The cultivar ‘Burgundy Lace’ has not been observed under all possible environmental conditions. The phenotype may vary somewhat with variations in environment such as temperature and light intensity, without, however, any variance in genotype. The aforementioned photographs and following observations and measurements describe plants grown in Corvallis, Oreg. under commercial practice outdoors in the field during the fall, winter and spring. Plants used for the photographs and description were propagated by tie-off layerage and growing on their own roots, and seven or eight years old. In the following description, color references are made to The Royal Horticultural Society Colour Chart, 1966 Edition, except where general terms of ordinary dictionary significance are used.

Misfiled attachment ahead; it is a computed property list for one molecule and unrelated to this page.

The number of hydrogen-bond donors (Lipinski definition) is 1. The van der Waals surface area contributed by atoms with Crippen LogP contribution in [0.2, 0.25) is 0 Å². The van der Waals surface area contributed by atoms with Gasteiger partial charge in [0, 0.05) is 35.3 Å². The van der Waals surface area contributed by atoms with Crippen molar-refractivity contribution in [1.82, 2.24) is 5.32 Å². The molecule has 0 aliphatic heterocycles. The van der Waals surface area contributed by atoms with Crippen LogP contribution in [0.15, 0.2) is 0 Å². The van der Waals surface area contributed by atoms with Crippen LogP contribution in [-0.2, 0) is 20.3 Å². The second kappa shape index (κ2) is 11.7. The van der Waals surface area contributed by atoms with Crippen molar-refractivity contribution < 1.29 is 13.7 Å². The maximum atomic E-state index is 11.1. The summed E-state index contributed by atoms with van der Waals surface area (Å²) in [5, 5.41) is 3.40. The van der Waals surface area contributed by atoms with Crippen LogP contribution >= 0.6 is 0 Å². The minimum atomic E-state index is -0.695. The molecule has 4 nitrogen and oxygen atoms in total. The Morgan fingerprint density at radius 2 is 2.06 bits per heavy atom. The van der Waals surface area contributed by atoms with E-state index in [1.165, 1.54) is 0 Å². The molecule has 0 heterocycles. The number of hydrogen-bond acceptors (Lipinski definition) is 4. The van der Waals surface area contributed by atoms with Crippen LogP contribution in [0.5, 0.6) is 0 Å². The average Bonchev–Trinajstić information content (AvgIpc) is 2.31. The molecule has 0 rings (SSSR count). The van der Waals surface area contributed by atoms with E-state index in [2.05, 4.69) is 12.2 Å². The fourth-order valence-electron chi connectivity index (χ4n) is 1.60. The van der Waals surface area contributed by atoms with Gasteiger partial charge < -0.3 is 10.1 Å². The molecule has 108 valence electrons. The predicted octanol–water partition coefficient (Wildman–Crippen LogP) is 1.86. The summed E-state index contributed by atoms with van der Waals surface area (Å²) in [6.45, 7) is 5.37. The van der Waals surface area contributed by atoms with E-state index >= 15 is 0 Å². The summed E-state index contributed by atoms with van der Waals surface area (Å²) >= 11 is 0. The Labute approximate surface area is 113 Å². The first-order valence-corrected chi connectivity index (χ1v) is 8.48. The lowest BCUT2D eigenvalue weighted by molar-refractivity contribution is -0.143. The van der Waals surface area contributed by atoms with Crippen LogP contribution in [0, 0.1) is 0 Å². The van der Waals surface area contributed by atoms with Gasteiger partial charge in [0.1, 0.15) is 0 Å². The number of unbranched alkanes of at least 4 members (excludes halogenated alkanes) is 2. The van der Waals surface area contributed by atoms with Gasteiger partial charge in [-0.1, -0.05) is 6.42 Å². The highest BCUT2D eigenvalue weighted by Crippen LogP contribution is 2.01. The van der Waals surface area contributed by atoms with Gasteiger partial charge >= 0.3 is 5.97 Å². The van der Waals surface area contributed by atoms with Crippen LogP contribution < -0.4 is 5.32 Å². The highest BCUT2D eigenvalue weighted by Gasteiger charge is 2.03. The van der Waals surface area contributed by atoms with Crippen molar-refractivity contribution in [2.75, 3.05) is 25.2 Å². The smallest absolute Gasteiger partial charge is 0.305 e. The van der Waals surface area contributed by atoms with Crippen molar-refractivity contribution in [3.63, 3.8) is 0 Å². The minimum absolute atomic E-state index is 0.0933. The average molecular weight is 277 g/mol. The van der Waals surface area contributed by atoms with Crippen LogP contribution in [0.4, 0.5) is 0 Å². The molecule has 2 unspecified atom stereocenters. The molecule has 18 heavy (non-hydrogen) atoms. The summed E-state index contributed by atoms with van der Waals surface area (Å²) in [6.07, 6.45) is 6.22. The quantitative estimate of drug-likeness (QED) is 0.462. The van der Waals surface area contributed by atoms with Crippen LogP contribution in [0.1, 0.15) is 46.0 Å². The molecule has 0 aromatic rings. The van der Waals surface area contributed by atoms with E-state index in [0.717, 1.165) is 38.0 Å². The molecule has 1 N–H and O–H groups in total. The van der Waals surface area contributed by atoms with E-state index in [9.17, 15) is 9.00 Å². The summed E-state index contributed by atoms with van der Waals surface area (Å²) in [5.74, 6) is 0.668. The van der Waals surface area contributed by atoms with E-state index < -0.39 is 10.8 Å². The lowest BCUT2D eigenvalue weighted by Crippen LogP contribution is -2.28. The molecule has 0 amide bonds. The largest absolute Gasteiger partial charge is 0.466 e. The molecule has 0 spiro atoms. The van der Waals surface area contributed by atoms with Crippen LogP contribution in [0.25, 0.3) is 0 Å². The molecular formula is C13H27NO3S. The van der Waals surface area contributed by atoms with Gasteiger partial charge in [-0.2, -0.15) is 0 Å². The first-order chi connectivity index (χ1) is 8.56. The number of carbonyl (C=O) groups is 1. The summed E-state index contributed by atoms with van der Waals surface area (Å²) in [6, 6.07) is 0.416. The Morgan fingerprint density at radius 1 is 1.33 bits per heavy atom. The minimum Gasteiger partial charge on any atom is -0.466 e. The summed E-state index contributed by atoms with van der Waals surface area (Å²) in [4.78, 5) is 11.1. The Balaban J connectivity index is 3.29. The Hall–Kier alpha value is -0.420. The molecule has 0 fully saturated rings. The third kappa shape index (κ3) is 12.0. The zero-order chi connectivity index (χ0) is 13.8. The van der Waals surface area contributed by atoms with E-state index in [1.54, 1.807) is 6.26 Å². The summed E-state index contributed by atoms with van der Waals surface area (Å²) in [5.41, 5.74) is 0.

• Botanical classification: Corylus avellana cultivar ‘Burgundy Lace’.
  • Parentage:
      • Female, or seed, parent.—Corylus avellana cultivar ‘OSU 562.034’ (unpatented).
      • Male, or pollen, parent.—Corylus avellana cultivar ‘OSU 562.062’ (unpatented).
  • Propagation (type rooted suckers):
      • Time to initiate roots.—About 30 days at 20° C.
      • Time to produce a rooted young plant.—About six months at 22° C.
      • Root description.—Fine to thick; freely branching; creamy white in color.
  • Propagation (type whip grafting):
      • Time to budbreak on the scions.—About 14 days at 25° C.
      • Time to produce a grafted plant.—About six months at 25° C.
  • Plant description:
      • General appearance.—Perennial shrub. Upright-spreading plant habit.